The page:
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Thread: Chamfer using Router Table or Table Saw

  1. #1
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    Chamfer using Router Table or Table Saw

    Before I do it, I thought I would throw this out for some feedback.

    I am in the process of making 3 raised panel doors for a cabinet. I am planning on putting a 45 deg. chamfer on the outer edges of the doors.

    Would it make a difference if I used the table saw or router table to put this chamfer on?

    I don't think it would, but I know there are alot more people out there with alot more experience than me.


    Thanks !
    We create with our hands in wood what our mind sees in thought.
    Disclosure: Formerly was a part-time sales person & instructor at WoodCraft in Buffalo, NY.
    www.tinyurl.com/thewoodshoppe

  2. #2
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    Don't know about the experience part. But I avoid using the table saw whenever possible. Call it a coward thing. I would use the router. Even if it weren't for the fear factor, I don't have a table big enough to properly run a door through my TS blade. Router all the way.

  3. #3
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    I've not done a lot of chamfers, but I've had better success using my table saw. For me, there's less chance of burning the wood, and with the right blade, my TS can cut very smoothly, so little or no sanding would be necessary.
    When the going gets weird, the weird turn pro. - Hunter S. Thompson
    When the weird get going, they start their own forum. - Vaughn McMillan

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  4. #4
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    sean, they both have their advantages. I would probably go straight to the router because my table saw is going to leave saw marks. maybe if you have a really expensive blade and it just got sharpened it wouldn't, but that usually isn't the case for me. To avoid burning it as vaughn mentioned, make the bulk of the cut first, then do a final pass taking off just a little.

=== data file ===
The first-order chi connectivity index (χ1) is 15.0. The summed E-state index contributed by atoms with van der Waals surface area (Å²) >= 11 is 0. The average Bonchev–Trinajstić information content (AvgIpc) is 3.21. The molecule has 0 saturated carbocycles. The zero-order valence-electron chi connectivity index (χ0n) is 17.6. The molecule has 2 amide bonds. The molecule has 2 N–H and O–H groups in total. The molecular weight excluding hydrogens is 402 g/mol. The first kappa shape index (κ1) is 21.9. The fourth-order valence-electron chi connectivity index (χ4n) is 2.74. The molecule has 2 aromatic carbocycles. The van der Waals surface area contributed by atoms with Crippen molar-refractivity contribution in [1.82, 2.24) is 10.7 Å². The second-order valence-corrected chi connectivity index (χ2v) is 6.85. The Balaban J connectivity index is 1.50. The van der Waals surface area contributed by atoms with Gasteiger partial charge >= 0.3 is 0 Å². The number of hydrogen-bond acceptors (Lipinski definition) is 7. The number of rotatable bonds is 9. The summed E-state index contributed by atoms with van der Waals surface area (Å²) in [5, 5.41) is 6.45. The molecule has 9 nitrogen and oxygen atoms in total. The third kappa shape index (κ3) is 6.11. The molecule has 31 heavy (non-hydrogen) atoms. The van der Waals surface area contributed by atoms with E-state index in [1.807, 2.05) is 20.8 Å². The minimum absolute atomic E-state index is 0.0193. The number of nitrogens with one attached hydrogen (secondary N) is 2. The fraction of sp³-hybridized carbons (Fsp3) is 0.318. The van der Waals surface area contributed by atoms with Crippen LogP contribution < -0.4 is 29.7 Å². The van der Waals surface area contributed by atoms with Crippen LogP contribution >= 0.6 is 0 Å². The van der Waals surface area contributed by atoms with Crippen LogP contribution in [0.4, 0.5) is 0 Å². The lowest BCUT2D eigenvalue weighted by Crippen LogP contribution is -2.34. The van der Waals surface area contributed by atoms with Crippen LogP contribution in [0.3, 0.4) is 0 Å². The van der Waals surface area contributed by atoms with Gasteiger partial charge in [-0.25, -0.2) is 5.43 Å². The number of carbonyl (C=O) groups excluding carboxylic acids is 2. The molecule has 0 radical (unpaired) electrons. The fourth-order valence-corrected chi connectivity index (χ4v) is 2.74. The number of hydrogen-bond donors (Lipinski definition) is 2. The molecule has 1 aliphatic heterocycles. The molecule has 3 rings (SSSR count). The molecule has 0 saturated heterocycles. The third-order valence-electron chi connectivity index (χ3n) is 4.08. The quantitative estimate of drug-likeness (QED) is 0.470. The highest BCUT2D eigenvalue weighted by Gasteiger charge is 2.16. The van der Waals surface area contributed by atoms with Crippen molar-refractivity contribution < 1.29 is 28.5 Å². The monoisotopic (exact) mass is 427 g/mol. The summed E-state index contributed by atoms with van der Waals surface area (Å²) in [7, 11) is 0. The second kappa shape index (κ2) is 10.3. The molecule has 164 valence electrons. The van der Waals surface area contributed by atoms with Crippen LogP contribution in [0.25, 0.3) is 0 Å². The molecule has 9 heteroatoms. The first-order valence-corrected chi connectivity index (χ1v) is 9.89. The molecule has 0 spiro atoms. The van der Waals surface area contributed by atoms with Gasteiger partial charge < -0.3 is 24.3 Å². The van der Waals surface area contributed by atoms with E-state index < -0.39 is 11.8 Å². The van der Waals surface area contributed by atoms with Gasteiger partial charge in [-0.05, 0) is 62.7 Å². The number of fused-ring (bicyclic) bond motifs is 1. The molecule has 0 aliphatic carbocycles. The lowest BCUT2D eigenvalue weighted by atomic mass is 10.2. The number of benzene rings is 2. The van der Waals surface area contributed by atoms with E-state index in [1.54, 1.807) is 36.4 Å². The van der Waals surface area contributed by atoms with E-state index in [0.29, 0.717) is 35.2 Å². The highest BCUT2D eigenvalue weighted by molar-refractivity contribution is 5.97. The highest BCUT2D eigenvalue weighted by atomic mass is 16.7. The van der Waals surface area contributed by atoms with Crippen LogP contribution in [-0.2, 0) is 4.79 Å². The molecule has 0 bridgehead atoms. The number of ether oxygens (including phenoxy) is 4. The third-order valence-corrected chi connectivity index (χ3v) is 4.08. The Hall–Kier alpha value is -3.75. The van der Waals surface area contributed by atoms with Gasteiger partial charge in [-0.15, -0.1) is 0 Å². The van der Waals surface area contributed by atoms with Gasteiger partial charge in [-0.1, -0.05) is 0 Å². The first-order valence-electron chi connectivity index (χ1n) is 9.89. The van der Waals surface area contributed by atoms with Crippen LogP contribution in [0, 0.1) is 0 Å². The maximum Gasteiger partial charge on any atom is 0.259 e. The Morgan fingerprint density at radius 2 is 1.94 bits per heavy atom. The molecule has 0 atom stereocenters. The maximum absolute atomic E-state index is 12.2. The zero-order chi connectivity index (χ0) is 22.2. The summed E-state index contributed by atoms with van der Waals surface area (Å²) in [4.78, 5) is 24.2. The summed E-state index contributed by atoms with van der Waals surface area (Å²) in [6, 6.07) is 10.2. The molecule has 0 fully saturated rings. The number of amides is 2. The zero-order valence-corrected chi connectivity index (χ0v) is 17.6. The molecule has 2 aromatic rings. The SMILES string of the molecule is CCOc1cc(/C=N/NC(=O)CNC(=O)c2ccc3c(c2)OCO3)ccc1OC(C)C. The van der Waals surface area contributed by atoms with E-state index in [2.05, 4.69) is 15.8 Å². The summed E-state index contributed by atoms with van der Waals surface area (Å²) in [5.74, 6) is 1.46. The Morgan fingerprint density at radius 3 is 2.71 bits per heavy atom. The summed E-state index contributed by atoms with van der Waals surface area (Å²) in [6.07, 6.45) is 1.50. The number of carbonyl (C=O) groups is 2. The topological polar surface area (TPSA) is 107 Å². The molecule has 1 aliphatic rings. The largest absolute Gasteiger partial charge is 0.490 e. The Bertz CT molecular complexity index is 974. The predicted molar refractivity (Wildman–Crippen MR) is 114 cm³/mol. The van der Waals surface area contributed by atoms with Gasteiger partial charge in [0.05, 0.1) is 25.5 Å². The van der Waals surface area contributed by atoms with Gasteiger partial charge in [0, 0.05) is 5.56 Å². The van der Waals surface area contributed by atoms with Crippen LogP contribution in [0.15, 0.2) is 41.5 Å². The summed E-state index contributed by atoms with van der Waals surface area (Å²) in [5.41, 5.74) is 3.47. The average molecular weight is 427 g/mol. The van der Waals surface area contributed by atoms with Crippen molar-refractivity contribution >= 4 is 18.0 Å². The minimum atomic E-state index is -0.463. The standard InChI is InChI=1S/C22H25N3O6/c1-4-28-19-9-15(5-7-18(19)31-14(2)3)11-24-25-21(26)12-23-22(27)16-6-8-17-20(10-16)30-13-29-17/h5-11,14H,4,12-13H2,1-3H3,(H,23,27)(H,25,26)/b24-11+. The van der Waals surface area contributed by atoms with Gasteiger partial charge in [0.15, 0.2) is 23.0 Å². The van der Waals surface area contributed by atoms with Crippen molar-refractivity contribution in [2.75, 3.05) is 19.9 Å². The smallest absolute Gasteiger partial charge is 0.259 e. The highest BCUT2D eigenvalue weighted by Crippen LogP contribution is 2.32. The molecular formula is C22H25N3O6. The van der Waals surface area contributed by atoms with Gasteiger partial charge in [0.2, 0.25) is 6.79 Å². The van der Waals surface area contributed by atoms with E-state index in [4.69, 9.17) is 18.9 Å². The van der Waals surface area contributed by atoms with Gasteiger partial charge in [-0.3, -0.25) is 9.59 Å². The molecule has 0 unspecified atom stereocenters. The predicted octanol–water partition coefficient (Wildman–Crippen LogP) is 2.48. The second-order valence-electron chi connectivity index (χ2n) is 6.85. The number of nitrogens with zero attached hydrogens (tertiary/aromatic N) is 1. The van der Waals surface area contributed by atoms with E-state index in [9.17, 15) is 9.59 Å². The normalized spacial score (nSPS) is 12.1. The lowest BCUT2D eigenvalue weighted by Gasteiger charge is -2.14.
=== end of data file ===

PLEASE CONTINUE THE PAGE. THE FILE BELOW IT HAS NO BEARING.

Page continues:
just my thoughts. good luck
    Chris

  5. #5
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    Sean,

    What's easier to set up for exactly the right cut? My vote would be router table, since its easy and repeatable and you're not taking off much wood...

    Of course, it depends on what you have. Nice big flat router table? My biggest worry would be keeping the piece dead flat...

    Thanks,

    Bill

  6. #6
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    I do a lot of chamfers. My favorite way is a Colt and Pat Warner's offset base. The small footprint really follows the edge. If your material or your table/fence aren't perfect, the large surface will reference poorly off the material. As Bill said "Nice big flat router table? My biggest worry would be keeping the piece dead flat..." The small footprint on a router follows better for me.

    Click image for larger version. 

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    Last edited by glenn bradley; 06-28-2008 at 05:05 AM.
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  7. #7
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    I've got a large diameter 45 Infinity chamfer that leaves fewer machine marks than the TS and does a terrific job, but otherwise I'd pick the TS over a small chamfer bit just to ensure consistency
    Got Wood?

  8. #8
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    be carefull if you go with the router.....tearout exiting the cut can cause problems.
    [SIZE="1"] associated with several importers and manufacturers.[/SIZE]

  9. #9
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    Thanks for the advise everyone!

    I think I am going to be going the table saw route. My blade is fairly sharp(LU83R 50 tooth), the pine is pretty soft, and I am concerned about tear-out from the router bit. Also in the process of making the chamfer, I will be cutting both with-the-grain and across-the-grain (on the ends of the rails). I think that the saw blade would probably handle this type of cut a little better.
    We create with our hands in wood what our mind sees in thought.
    Disclosure: Formerly was a part-time sales person & instructor at WoodCraft in Buffalo, NY.
    www.tinyurl.com/thewoodshoppe

  10. #10
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    Quote Originally Posted by John Downey View Post
    Just for variety's sake.....



    A sharp block plane!
    John,

    If I was what I would consider to be proficient with a block plane, I might consider it. However my abilities with a plane are nothing like where they probably should be.....so it will be a power tool for the job.
    We create with our hands in wood what our mind sees in thought.
    Disclosure: Formerly was a part-time sales person & instructor at WoodCraft in Buffalo, NY.
    www.tinyurl.com/thewoodshoppe

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